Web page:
ABOUT THE SHOW
The Omega Wolf
the lowest on the totem pole
The social hierarchy of a pack is what maintains order, dictating who makes decisions, who mates with whom, who eats first and who eats last.
This order is constantly reinforced by displays of dominance and submission. Unfortunately, the omega bears the brunt of this behavior. One or many of the wolves will assert themselves over the omega, who flips over onto his back, whimpering in surrender. Generally this is a bloodless exchange, but at times, especially during the breeding season, it can get vicious and extremely difficult to watch.
In most wolf packs, there will be an alpha male and female and frequently an omega male and female. In wolf hierarchy, the males tend to dominate other males and the females dominate other females so that there is generally a low ranking member of each sex. The alpha pair would never allow the omega male and female to mate, therefore the omegas are not pair-bonded to each other like the alphas. In the beginning of the project, the Sawtooth Pack was small, consisting only of five males. So Lakota held the omega position alone.
One of the things that was so noticeable about Lakota was his posture. He kept his tail tucked, his shoulders hunched and his head lowered as he moved about with uncertainty. Because of his demeanor it was difficult for me to see, but actually Lakota was a huge wolf, larger than the three other mid-ranking wolves and possibly even larger than his brother, Kamots, the alpha. His paws were definitely bigger. Obviously there was more to social rank in a wolf pack than mere size and strength.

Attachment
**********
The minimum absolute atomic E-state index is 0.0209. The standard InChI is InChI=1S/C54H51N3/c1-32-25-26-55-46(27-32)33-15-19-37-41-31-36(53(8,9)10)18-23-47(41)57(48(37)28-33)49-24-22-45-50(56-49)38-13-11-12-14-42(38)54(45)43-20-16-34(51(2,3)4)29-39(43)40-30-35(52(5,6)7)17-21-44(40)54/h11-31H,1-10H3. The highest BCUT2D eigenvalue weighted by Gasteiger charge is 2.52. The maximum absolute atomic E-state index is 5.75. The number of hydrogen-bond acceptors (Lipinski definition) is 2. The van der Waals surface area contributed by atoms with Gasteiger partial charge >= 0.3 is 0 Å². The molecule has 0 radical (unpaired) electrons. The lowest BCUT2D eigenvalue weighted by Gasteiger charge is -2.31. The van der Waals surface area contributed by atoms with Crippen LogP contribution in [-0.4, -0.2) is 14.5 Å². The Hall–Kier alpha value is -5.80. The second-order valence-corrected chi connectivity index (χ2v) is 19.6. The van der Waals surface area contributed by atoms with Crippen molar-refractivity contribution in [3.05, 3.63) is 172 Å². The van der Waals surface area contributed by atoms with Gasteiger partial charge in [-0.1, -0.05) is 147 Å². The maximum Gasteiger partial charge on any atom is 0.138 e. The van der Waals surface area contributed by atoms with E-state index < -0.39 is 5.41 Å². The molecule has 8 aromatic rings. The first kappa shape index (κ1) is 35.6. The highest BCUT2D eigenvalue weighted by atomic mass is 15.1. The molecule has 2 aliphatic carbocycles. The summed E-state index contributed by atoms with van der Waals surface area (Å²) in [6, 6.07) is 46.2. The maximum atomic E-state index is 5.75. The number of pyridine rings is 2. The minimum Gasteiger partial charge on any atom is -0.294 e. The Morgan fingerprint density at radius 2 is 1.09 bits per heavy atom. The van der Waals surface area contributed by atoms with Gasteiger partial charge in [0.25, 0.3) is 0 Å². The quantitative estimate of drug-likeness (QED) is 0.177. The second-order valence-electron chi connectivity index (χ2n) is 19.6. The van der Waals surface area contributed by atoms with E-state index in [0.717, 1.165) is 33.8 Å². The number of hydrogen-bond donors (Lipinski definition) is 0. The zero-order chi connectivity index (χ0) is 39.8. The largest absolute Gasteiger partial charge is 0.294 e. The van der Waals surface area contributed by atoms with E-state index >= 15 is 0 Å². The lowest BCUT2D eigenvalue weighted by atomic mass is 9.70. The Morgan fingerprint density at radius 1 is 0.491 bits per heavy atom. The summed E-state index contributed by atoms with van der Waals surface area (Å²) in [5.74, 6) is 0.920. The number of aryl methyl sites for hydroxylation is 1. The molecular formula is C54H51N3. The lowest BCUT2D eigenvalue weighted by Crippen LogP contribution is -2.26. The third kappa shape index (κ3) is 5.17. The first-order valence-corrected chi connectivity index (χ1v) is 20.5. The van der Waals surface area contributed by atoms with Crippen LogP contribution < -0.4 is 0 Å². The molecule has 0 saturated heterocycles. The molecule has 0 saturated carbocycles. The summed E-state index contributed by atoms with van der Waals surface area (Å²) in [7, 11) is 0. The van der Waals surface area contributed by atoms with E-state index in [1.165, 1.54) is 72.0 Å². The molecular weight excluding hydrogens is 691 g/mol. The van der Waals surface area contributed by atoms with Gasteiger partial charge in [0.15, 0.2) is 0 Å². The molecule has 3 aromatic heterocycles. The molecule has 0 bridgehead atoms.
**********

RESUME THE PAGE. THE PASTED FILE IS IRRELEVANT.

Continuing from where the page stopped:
Over the years that I observed him, Lakota would often approach me and timidly lick my face. During these occasions, I would run my hand down his back through his fur coat. Sadly, his skin was riddled with small bumps and scabs where the other wolves had nipped him, and there were small scars on his muzzle where the fur would not grow back. In dominance displays, a dominant wolf will frequently grab the muzzle of the submissive wolf, as a mother might do to discipline her pups. Lakota’s face bore the marks from such encounters. As I would sit with him, he would begin to relax a little, beginning to trust that I wasn’t going to hurt him. Then, he would take his paw, gently place it on my shoulder, and gaze at me with his sweet, wise, amber eyes. We would sit that way for quite a while. From that moment, I was captivated by him and would forever hold a special place for him in my heart.
Over the years, Lakota and I continued to have this special bond. Sometimes I would purposefully sneak away from the rest of the pack to carry on this clandestine friendship with the beleaguered omega. We were careful not to show any interest in each
other when the rest of the pack was nearby; both of us were concerned that that he would call attention to himself and risk being disciplined by one of the mid-ranking wolves. Instead, I would join him at times when he was by himself, and we would sit together, his paw on my shoulder.
Although Lakota was not the initial choice for pack omega, the killing of Motaki by a mountain lion had forced him into that position and he began to adapt to it. It may sound odd, but he became a wonderful omega. In some ways, the omega is like the court jester. He must suffer terrible abuse at the hands of the king and court, but he is undeniably loved. Like a jester, the omega is often the one to instigate play and act the fool.
During a period when the pack’s mood was calm and relaxed, I watched Lakota approach his brother Kamots. The omega suddenly crouched into a play stance with his head low, front legs splayed wide, rump and wagging tail in the air. Kamots would spring into action, darting and snapping playfully. Soon they were tearing through the meadow, Lakota only inches ahead of Kamots’ jaws. The knowledge that this chase was not a dangerous dominance display was written all over Lakota’s body. He zigzagged through the grass with his mouth agape and his lips pulled back as if in a smile, nearly allowing himself to be caught, then leaping ahead.